A brief intro to Memory Addresses
Before you can understand Pointers, you first need to be familiar with memory addresses. Your OS uses memory addresses to track where all your data is stored in your system’s memory (RAM). Here’s an example of what a memory address looks like:
Note: To view a variable’s memory address, you need to prefix the variable with an ampersand
& (line 15). In this example, the memory address is 0xc00008e1e0, and it is where the string data, “Simon”, is stored. The OS has a look-up table that keeps track of which variable is mapped with which memory address. So to print out the variable (line 12), the OS first use the look-up table to find out what the corresponding memory address is for the variable, name; it then read the data that’s stored at that memory address (i.e. Simon) and returns it to the
The memory address itself can also tell you what type of data can be stored at that address. You can use the
reflect.TypeOf() (line 16) function to get this info, which in this example is
*string. The asterisk,
*, means that the memory address 0xc00008e1e0 points to some memory that’s allowed to only store
Now, if you save a memory address to a variable, and you want to tell Go to get the underlying data stored at that address, then you can do that by prefixing that variable with an asterisk:
Notice on line 16 I used to “*&”. That’s to show what happens. As you can see, they effectively cancel each other out.
What are Pointers?
Now that we’ve covered memory addresses let’s now turn our attention to pointers. A Pointer is a variable that’s used for storing memory addresses. Here’s an example:
Before I explain what’s going on above, let's visualise pointers as being made up of 2 boxes:
Line 10: We declare a new pointer variable. When creating a pointer variable, you also have to specify the type of object that this pointer variable will ultimately point to, which in this example is a string value.
Line 12: This shows that myPointer is a string pointer, i.e. it can store the memory address of a box that can store string data.
Line 14: This prints out the memory address of the pointer variable itself (memoryAddress1).
Line 16: This prints out the value stored in the myPointer variable. Since we have not provided a value, it meant that initialized the pointer with its zero value. The zero value for pointers is
<nil>. This means memoryAddress2 is nil, i.e. Box 2 itself doesn’t exist yet.
To create box 2, you need to generate memoryAddress2, and for strings, that can be done using the built-in
new() function. The
new() function creates a box that can hold the specified data type and returns the memory address of that box:
In the above example, we’re just printing the memory address to the terminal. So let’s use this approach to create box 2 for our pointer:
Here’s what this looks like visually:
Line 13: We use the
*varName to store data at box 2’s memory address.
Line 15: The pointer’s own memory address
0xc000010200, isn’t something that we care about that much, but I have included it in the above examples so that you are aware it exists and how to tell it apart from the memory address that we are actually interested in,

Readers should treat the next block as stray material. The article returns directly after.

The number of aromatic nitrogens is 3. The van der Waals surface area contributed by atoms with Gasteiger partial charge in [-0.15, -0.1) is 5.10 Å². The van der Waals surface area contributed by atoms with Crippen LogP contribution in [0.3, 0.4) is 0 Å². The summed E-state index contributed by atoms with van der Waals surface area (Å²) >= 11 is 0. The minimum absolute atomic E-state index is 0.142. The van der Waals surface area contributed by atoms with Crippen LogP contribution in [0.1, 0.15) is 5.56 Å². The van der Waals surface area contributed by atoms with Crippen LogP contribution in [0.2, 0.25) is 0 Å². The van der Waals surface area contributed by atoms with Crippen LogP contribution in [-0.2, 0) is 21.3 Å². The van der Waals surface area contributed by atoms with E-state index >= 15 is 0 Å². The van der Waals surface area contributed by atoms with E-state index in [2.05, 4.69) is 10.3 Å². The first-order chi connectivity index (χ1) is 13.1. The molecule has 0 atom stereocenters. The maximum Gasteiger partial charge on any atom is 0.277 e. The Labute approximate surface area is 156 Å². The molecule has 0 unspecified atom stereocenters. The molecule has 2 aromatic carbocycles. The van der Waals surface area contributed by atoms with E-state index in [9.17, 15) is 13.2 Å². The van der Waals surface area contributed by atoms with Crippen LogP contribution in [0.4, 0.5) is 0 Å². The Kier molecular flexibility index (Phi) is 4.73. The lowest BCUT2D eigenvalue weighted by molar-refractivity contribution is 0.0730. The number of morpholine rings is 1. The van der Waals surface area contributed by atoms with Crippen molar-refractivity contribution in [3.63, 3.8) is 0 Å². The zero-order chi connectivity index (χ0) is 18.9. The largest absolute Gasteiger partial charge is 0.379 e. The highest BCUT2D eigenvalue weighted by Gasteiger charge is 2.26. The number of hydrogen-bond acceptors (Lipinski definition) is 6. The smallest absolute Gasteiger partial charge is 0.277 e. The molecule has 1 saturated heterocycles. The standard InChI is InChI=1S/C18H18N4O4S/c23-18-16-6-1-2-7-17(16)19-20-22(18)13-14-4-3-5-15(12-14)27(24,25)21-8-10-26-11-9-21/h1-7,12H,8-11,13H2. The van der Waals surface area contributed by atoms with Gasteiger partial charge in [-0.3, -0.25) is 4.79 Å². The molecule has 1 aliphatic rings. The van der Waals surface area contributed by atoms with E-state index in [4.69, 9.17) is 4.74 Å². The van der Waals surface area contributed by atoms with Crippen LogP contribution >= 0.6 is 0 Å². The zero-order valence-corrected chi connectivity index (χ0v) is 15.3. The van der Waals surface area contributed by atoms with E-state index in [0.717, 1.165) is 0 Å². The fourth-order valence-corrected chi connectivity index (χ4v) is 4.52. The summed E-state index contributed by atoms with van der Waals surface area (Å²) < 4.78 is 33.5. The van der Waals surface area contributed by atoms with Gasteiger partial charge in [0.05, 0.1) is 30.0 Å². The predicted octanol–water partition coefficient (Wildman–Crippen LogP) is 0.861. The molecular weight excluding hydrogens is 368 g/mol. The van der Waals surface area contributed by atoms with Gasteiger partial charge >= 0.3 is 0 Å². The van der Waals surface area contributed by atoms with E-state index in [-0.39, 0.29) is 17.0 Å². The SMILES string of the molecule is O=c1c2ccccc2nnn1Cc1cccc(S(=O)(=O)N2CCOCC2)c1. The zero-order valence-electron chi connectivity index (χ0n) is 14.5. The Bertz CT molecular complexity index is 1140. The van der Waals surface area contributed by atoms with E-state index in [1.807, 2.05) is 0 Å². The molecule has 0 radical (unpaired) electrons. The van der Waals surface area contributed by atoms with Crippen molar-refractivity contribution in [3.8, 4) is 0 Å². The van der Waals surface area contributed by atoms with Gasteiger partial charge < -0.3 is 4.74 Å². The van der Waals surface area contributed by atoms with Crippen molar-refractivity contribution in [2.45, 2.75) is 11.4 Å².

Pointers versus Regular Variables
There are other ways to create box 2. For example, if you have an existing regular variable, then you can create a pointer variable and link it to that box:
Notice how you can now access the variable directly using the variable name (line 18) or via the pointer (line 19).
Going back to how a pointer looks visually:
By contrast, a regular variable is a lot simpler:
With regular variables, you don’t have to worry about memory addresses, asterisks, and asterisks. Instead, you use the variable name to access and update your variable’s value. So if regular variables are easier to understand and use, then what’s the point of Pointers (pun intended 😉)? We’ll cover that next.
Why use Pointers?
Pointers can let functions update outside variables. For example:
On line 16, we didn’t pass in “40000” into the payRise() function; instead, we passed in the memory address (aka pointer) of where the “40000” value is stored, and the payRise() function did update the data in that location.
Now let’s take a look at an equivalent example, but this time using regular variables.
This time we had to set up an output parameter for our payRise() function (line 7) to return the updated value (line 9), which we then capture into our salary variable (line 16).
Just before line 8 is executed in this approach, Go declared a new variable behind the scenes, called pay. Unfortunately, this variable ends up storing the same data as what’s stored in the variable salary. Thus, this approach (aka pass-by-value) results in duplicate data stored in system memory.
This isn’t a big problem when the data in question is of a primitive datatype, e.g. a string, integer, boolean,…etc. However, if the variable is something bigger (composite data type), e.g. a Struct, it can cause performance issues and will cause inefficient use of memory. That’s why in those scenarios, it’s a lot better to use Pointer.
Another advantage with Pointers is that it can also hold
nil values. So if a certain data type doesn’t allow nil values, e.g. a struct, and you want to set it to nil, you can use a struct pointer to achieve that.